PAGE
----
Indigenous: It depends how you look at it. What you call it. How you live it

dc.creatorBeard, Laura
dc.creatorHopkins, Daniel (TTU)
dc.date.accessioned2023-07-14T19:06:46Z
dc.date.available2023-07-14T19:06:46Z
dc.date.issued2014
dc.descriptioncc-by
dc.description.abstractIn this article, we use examples from contemporary Anishinaabe artist Rebecca Belmore and the works of the Spiderwoman Theater Troupe to explore how contemporary Indigenous artists in the Americas negotiate the representation of Indigenous identities, identities which are always performed and entangled in a mesh of geographical locations, cultural practices and ideological borders. Through their artistic productions, many Native artists and authors participate in a larger community of voices discussing what it means to be Indigenous in the Americas and what ethical responsibilities or commitments to community are entailed in and by their work.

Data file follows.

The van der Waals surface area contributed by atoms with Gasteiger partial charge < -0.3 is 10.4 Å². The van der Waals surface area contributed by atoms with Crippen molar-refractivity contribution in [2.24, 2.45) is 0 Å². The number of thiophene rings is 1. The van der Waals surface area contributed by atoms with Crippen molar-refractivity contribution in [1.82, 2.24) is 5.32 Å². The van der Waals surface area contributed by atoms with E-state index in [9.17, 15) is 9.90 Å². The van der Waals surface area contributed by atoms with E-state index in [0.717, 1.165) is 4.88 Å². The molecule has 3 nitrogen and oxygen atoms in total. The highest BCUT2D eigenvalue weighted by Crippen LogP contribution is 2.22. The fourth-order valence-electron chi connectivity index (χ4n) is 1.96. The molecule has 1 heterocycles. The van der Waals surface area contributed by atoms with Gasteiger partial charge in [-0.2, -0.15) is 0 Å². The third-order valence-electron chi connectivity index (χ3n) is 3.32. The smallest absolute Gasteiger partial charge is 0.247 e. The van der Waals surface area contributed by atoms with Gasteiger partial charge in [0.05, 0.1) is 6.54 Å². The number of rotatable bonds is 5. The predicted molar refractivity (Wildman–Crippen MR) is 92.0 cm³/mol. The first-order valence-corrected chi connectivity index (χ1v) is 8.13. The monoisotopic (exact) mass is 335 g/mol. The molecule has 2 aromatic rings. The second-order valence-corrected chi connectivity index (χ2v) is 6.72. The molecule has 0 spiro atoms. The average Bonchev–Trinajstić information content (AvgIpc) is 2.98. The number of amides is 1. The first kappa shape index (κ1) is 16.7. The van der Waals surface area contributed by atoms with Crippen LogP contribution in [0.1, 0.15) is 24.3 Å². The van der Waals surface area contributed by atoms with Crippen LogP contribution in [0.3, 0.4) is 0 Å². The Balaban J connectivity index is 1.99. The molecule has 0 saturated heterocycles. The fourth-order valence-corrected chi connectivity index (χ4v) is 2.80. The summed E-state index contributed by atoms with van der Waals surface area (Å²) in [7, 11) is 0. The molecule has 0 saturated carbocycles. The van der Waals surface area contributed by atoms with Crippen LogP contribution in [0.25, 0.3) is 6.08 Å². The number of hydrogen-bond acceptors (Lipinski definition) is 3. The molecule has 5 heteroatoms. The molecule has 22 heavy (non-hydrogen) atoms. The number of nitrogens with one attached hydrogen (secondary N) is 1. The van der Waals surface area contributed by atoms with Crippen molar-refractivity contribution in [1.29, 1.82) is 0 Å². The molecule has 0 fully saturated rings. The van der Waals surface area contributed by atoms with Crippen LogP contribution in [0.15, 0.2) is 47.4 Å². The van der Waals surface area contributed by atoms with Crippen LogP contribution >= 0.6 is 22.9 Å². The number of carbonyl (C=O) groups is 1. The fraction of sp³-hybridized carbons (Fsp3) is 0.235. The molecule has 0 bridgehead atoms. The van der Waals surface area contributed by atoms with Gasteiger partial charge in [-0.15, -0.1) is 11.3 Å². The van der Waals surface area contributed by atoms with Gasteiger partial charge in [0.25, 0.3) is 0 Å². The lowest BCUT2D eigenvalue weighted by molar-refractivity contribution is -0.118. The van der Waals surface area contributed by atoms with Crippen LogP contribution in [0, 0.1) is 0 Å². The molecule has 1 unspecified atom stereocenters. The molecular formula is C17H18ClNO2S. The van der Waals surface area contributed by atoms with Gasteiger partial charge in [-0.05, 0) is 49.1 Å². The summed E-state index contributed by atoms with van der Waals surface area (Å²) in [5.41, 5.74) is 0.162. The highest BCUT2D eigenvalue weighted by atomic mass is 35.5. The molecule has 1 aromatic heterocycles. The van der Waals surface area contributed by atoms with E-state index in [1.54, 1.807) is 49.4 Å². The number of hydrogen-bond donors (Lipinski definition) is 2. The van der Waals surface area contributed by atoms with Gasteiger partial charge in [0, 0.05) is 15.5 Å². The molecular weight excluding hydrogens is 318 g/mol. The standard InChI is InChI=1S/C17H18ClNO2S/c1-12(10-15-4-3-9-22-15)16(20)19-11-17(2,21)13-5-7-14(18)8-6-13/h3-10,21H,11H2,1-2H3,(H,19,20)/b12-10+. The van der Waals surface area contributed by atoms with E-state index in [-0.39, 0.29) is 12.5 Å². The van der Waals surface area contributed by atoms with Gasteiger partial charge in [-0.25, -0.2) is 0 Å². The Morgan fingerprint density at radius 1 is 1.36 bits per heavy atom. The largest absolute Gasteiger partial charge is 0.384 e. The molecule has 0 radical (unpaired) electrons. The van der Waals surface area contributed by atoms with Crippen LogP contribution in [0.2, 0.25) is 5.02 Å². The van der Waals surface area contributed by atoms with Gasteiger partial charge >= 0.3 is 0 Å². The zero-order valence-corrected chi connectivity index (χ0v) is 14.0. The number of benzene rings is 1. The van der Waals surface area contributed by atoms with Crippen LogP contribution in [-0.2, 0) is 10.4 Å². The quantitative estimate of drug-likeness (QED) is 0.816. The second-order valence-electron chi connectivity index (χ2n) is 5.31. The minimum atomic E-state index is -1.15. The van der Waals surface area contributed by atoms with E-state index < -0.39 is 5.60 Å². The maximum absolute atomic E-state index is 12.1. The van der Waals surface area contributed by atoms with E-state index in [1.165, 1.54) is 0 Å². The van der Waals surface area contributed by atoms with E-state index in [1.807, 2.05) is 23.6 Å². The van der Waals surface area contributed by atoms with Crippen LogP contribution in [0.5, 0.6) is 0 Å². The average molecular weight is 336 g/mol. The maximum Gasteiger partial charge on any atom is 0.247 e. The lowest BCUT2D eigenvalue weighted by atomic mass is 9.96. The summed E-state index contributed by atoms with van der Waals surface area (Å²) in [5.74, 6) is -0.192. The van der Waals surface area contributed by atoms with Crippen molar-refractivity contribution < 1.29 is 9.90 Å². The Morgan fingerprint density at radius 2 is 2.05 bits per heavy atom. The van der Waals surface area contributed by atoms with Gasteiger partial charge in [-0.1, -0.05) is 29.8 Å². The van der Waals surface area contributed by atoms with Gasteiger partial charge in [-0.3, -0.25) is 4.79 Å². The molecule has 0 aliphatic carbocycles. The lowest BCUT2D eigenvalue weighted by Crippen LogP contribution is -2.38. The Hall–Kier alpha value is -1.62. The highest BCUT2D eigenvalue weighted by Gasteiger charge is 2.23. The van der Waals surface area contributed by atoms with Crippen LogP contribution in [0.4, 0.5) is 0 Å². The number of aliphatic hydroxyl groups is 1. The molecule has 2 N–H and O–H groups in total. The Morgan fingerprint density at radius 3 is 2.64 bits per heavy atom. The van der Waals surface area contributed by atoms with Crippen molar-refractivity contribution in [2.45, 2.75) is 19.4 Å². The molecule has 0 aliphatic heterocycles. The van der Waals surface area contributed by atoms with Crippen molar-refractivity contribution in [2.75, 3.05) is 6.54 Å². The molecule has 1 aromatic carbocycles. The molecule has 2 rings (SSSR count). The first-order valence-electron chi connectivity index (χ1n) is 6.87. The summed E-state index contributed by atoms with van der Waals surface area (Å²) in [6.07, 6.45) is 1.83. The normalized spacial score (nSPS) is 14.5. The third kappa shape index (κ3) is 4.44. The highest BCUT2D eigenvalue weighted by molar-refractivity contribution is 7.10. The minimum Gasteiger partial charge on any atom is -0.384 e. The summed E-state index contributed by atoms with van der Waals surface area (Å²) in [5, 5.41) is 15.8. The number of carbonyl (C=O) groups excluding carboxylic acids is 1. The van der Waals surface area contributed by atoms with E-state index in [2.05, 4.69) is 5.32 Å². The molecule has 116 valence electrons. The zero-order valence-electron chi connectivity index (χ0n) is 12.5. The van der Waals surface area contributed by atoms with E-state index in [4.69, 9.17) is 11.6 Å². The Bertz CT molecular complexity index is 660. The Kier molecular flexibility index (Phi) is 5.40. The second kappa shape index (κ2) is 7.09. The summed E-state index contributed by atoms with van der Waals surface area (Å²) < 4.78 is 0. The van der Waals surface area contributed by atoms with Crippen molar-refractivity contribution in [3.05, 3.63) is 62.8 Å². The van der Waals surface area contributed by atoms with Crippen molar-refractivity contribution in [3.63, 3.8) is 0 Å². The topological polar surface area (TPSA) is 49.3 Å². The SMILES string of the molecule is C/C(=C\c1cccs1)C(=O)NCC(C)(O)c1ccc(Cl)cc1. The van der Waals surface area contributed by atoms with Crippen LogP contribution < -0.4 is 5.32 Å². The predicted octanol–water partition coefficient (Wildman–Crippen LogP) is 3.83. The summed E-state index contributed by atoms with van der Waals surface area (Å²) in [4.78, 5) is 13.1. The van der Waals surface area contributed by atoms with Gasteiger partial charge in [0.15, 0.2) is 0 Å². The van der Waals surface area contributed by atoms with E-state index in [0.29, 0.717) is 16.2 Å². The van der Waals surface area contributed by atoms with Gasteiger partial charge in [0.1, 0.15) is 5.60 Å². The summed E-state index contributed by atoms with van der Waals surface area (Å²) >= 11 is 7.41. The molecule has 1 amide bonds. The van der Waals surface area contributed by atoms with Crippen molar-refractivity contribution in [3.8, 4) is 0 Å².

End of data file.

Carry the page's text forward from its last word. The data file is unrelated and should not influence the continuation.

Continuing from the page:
dc.identifier.citationBeard, L., & Hopkins, D.. 2014. Indigenous: It depends how you look at it. What you call it. How you live it. Ilha do Desterro. https://doi.org/10.5007/2175-8026.2014n67p13
dc.identifier.urihttps://doi.org/10.5007/2175-8026.2014n67p13
dc.identifier.urihttps://hdl.handle.net/2346/95056
dc.language.isoeng
dc.subjectIdentity
dc.subjectIndigenous
dc.subjectPerformance
dc.subjectRebecaa belmore
dc.subjectSpiderwoman theatre
dc.titleIndigenous: It depends how you look at it. What you call it. How you live it
dc.typeArticle

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